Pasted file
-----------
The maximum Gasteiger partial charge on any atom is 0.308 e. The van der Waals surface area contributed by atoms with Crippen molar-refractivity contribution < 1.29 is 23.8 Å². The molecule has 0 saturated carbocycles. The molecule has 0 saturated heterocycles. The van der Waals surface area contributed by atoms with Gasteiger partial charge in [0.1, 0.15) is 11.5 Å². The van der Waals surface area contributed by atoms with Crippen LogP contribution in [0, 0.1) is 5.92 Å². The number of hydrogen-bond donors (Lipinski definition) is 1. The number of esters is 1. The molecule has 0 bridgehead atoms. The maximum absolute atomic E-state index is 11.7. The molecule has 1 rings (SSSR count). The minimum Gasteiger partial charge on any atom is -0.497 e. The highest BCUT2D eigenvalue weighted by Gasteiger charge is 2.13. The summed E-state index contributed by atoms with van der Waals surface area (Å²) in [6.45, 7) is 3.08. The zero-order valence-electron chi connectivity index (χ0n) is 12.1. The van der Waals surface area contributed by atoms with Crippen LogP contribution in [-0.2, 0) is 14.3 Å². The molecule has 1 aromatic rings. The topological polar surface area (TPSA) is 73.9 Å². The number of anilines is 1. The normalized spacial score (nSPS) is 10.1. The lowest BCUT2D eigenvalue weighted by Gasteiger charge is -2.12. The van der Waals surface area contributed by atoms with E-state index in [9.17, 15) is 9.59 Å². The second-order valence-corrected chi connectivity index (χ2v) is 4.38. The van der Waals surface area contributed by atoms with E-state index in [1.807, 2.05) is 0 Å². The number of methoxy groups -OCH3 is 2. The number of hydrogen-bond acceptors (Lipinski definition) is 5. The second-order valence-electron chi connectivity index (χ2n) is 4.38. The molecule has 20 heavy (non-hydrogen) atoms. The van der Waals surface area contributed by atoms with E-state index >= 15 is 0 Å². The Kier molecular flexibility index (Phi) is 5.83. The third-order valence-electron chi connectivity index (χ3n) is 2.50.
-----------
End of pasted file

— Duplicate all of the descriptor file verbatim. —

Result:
The maximum Gasteiger partial charge on any atom is 0.308 e. The van der Waals surface area contributed by atoms with Crippen molar-refractivity contribution < 1.29 is 23.8 Å². The molecule has 0 saturated carbocycles. The molecule has 0 saturated heterocycles. The van der Waals surface area contributed by atoms with Gasteiger partial charge in [0.1, 0.15) is 11.5 Å². The van der Waals surface area contributed by atoms with Crippen LogP contribution in [0, 0.1) is 5.92 Å². The number of hydrogen-bond donors (Lipinski definition) is 1. The number of esters is 1. The molecule has 0 bridgehead atoms. The maximum absolute atomic E-state index is 11.7. The molecule has 1 rings (SSSR count). The minimum Gasteiger partial charge on any atom is -0.497 e. The highest BCUT2D eigenvalue weighted by Gasteiger charge is 2.13. The summed E-state index contributed by atoms with van der Waals surface area (Å²) in [6.45, 7) is 3.08. The zero-order valence-electron chi connectivity index (χ0n) is 12.1. The van der Waals surface area contributed by atoms with Crippen LogP contribution in [-0.2, 0) is 14.3 Å². The molecule has 1 aromatic rings. The topological polar surface area (TPSA) is 73.9 Å². The number of anilines is 1. The normalized spacial score (nSPS) is 10.1. The lowest BCUT2D eigenvalue weighted by Gasteiger charge is -2.12. The van der Waals surface area contributed by atoms with E-state index in [9.17, 15) is 9.59 Å². The second-order valence-corrected chi connectivity index (χ2v) is 4.38. The van der Waals surface area contributed by atoms with E-state index in [1.807, 2.05) is 0 Å². The number of methoxy groups -OCH3 is 2. The number of hydrogen-bond acceptors (Lipinski definition) is 5. The second-order valence-electron chi connectivity index (χ2n) is 4.38. The molecule has 20 heavy (non-hydrogen) atoms. The van der Waals surface area contributed by atoms with E-state index >= 15 is 0 Å². The Kier molecular flexibility index (Phi) is 5.83. The third-order valence-electron chi connectivity index (χ3n) is 2.50.